I have noticed that I, in fact, I had this happen today. I had a third grade table where, and it’s a group of dudes, so we’ve got four dudes at one table. Guess who’s the idiot in this picture? They just love to chat, and they cannot, there’s not a lot of self control at that table. I had them move one clip, and then I had them move another clip, so they were down to three. In my class, you don’t get the opportunity to move that clip back, but just because that’s what I do in my class doesn’t mean that you can’t change things up in your class. If you tell that table that has moved a clip, “Hey, I am willing to give you your clip back, but you have to be willing to make a change.”
Maybe you could set a timer and say to them, “In five or seven or 10 minutes, I am going to make my decision as to whether or not you have earned that clip back. If your behavior has improved, easy peasy, you get your clip back. If your behavior has not improved, then I’m sorry. I will either just keep the clips at four, or move another clip.” Maybe giving that table that’s just like, “Well, we moved a clip, so forget it,” is throwing up their hands, maybe they need a little bit of a wiggle room in your system. I’m always looking for ways to break my own rules, which is kind of stupid, but you’ve got to do what you think is going to work for these kids.
Holding some kids to such hard and fast rules sometimes just doesn’t work for that group, and when it doesn’t work, then you’ve got to think of an alternative. That’s what I would consider doing. Now, for that table of mine that I mentioned before, I’ve actually been thinking a lot about them today, so I’m glad you asked this question, because for me, what I plan to do is say to that table, “Look, table of dudes, this is obviously not working out. We need to break up this group of dudes.” I am going to give them the opportunity to make the choice to approach another table and say, “I would like to sit at this table,” and perhaps ask a person to voluntarily move to the other table.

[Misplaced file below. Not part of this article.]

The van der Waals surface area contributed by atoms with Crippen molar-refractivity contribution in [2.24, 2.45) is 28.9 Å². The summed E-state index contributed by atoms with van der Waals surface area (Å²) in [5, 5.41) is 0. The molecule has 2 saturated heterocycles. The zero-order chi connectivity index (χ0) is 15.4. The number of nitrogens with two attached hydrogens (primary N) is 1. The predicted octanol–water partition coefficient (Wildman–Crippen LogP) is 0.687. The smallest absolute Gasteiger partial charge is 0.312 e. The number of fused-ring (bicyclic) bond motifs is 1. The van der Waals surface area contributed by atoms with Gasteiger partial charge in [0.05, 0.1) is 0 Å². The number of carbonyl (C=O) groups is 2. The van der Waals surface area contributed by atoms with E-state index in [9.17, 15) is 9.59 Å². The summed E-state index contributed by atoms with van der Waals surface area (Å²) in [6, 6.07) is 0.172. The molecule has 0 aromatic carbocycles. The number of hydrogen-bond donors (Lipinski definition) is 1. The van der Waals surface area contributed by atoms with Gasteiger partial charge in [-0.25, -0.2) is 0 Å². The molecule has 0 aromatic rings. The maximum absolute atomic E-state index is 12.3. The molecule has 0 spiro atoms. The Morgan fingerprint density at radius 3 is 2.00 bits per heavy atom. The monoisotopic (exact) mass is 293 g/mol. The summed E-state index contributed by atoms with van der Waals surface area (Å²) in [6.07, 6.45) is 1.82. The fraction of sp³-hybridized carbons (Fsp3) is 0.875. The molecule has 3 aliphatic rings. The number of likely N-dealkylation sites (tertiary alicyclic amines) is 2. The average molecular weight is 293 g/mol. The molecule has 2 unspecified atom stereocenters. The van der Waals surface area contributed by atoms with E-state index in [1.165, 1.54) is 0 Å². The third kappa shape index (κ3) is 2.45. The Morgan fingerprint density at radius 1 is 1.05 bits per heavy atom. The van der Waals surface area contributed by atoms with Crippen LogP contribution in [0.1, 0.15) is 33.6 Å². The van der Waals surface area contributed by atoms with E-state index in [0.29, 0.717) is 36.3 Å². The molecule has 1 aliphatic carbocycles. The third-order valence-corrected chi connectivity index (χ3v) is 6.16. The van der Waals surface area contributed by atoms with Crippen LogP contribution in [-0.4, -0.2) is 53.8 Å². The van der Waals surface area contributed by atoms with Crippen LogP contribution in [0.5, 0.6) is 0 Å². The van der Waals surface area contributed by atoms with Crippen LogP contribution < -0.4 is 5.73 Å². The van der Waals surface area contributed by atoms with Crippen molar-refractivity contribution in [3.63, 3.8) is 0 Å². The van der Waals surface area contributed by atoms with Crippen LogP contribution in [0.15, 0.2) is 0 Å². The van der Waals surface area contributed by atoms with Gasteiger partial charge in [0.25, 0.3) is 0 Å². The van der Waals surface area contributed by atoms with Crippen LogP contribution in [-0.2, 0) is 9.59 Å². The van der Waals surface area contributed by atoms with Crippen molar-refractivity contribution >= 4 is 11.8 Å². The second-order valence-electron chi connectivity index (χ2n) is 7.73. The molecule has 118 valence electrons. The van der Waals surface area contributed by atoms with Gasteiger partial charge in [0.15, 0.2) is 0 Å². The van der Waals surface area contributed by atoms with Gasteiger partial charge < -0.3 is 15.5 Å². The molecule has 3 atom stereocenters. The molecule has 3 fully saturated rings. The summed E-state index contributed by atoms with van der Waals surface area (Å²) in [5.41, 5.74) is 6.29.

We’ll see how that goes. I’ll keep y’all posted. Like I said, this teaching game, we’re all trying to figure it out. It’s like a day to day, hour by hour, they’re always throwing something new at us, those rascally little kids. That’s what keeps us on our toes, and let’s face it, that’s what keeps us coming right back every single day. Thank you so much for the question, Amanda. If you have a question for me, feel free to send it my way. You can reach me at firstname.lastname@example.org.
Holiday art. Love it, leave it, do what you want to do with it, but just keep in mind that group that you are teaching, and what it is that you really want to teach them about. After all, we’re not so much a melting pot as we are just a big group of people from a whole bunch of different backgrounds. Why not let all of those backgrounds and all of our different colors and beliefs shine, like a beautiful tree, a rainbow tree? Yeah. I’ll stop. Thank you so much, guys, for letting me share my top 10 alternatives to holiday art projects with you. Have a great week. This is Everyday Art Room, and I’m Cassie Stephens.
Magazine articles and podcasts are opinions of professional education contributors and do not necessarily represent the position of the Art of Education University (AOEU) or its academic offerings. Contributors use terms in the way they are most often talked about in the scope of their educational experiences.